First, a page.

The number one aspiration for Australian youth is career success. This is the finding behind Mission Australia's 2014 National Youth Survey of almost 14,000 youth between the ages of 15-19, which was published on 1 December.
In answer to the question what do you aspire to, approximately 88% said that achieving career success was of high importance. Being financially independent (86%) and owning your own home (73%) were the next highest aspirations. When asked whether their aspirations were achievable, only six out of ten felt that career success was highly likely. In fact, boys were slightly more optimistic than girls about achieving this aspiration.
The survey is a very useful insight into the today's youth. The results suggest the importance of career success as something embedded within the Australian psyche and a significant part of our self identities. It does not answer questions such as "how does one define success?" nor does it give us clues about whether success is interpreted along a single plane, such as the achievement of material wealth. Perhaps the second highest aspiration, being financially independent, gives us a clue about this?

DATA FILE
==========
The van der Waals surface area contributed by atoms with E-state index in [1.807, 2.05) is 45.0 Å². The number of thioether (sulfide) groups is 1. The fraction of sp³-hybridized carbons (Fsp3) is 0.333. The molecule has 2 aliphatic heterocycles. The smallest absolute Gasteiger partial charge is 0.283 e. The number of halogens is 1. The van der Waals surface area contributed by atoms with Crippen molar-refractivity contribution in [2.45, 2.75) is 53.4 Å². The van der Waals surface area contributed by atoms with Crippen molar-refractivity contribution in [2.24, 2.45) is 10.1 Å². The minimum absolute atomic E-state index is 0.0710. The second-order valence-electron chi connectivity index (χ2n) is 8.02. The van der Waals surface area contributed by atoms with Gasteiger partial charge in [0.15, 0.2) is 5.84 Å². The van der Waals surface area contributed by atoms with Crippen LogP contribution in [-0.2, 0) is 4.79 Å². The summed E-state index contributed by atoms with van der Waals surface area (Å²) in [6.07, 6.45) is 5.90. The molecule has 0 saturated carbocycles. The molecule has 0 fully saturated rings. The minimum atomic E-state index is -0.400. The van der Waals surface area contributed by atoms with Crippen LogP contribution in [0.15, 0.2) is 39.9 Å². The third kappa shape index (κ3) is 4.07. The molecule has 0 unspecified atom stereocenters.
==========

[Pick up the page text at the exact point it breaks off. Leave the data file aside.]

Yet it is concerning that a number of youth felt little optimism in achieving their career aspirations. Youth unemployment continues to be a considerable problem in our community, with youth unemployment rates still above 12% for 15-24 year-olds (ABS (2013) Labour Force Australia, Detailed Quarterly, Aug 2014). It would be difficult to be optimistic in light of this data.
So, where to from here? Do only those youth with exceptional skills and the "right" opportunities have reason for optimism? No. A balanced Christian worldview understands that God has created me as a unique creature (Psalm 139), crafting my experience, natural skills and temperament to be used in this world.
Career success is indeed a noble aspiration. But success, when understood in light of offering my work as an act of worship, is seen as a far richer, more fulfilling thing. Acknowledging that unemployment is a debilitating condition, there is much an able-minded and bodied person can still do to find fulfillment in volunteering their skills and time.
Let's pray that God will give us courage if we are facing uncertainty in relation to our work and wisdom to interpret where we can best find success in our careers, regardless of our age.
(To download a complete copy of the National Youth Survey, go the the Mission Australia website)